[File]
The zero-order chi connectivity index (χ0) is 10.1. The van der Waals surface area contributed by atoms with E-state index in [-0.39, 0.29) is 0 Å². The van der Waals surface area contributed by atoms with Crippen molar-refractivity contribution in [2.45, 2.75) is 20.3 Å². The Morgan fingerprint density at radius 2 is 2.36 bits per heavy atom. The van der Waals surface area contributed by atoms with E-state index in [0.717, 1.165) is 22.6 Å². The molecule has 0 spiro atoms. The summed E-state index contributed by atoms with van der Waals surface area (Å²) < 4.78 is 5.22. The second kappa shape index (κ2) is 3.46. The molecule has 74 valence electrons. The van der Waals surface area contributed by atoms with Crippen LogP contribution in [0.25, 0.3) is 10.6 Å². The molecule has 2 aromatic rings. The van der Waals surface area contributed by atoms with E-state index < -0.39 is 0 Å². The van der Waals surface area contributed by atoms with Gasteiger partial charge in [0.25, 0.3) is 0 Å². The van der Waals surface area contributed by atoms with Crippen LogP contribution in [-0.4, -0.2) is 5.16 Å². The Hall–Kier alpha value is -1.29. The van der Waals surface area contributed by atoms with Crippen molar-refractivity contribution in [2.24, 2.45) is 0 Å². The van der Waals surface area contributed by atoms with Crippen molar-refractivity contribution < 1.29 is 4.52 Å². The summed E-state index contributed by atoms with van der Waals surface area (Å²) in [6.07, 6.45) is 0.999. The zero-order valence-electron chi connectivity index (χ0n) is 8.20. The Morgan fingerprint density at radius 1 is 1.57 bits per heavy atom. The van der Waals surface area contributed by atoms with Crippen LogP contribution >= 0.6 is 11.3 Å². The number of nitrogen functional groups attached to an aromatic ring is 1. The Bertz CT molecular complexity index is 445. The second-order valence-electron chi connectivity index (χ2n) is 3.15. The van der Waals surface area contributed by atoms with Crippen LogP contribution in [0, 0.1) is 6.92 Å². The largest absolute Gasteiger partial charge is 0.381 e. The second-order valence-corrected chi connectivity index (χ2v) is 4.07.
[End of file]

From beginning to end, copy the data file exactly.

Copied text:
The zero-order chi connectivity index (χ0) is 10.1. The van der Waals surface area contributed by atoms with E-state index in [-0.39, 0.29) is 0 Å². The van der Waals surface area contributed by atoms with Crippen molar-refractivity contribution in [2.45, 2.75) is 20.3 Å². The Morgan fingerprint density at radius 2 is 2.36 bits per heavy atom. The van der Waals surface area contributed by atoms with E-state index in [0.717, 1.165) is 22.6 Å². The molecule has 0 spiro atoms. The summed E-state index contributed by atoms with van der Waals surface area (Å²) < 4.78 is 5.22. The second kappa shape index (κ2) is 3.46. The molecule has 74 valence electrons. The van der Waals surface area contributed by atoms with Crippen LogP contribution in [0.25, 0.3) is 10.6 Å². The molecule has 2 aromatic rings. The van der Waals surface area contributed by atoms with E-state index < -0.39 is 0 Å². The van der Waals surface area contributed by atoms with Gasteiger partial charge in [0.25, 0.3) is 0 Å². The van der Waals surface area contributed by atoms with Crippen LogP contribution in [-0.4, -0.2) is 5.16 Å². The Hall–Kier alpha value is -1.29. The van der Waals surface area contributed by atoms with Crippen molar-refractivity contribution in [2.24, 2.45) is 0 Å². The van der Waals surface area contributed by atoms with Crippen molar-refractivity contribution < 1.29 is 4.52 Å². The summed E-state index contributed by atoms with van der Waals surface area (Å²) in [6.07, 6.45) is 0.999. The zero-order valence-electron chi connectivity index (χ0n) is 8.20. The Morgan fingerprint density at radius 1 is 1.57 bits per heavy atom. The van der Waals surface area contributed by atoms with Crippen LogP contribution >= 0.6 is 11.3 Å². The number of nitrogen functional groups attached to an aromatic ring is 1. The Bertz CT molecular complexity index is 445. The second-order valence-electron chi connectivity index (χ2n) is 3.15. The van der Waals surface area contributed by atoms with Crippen LogP contribution in [0, 0.1) is 6.92 Å². The largest absolute Gasteiger partial charge is 0.381 e. The second-order valence-corrected chi connectivity index (χ2v) is 4.07.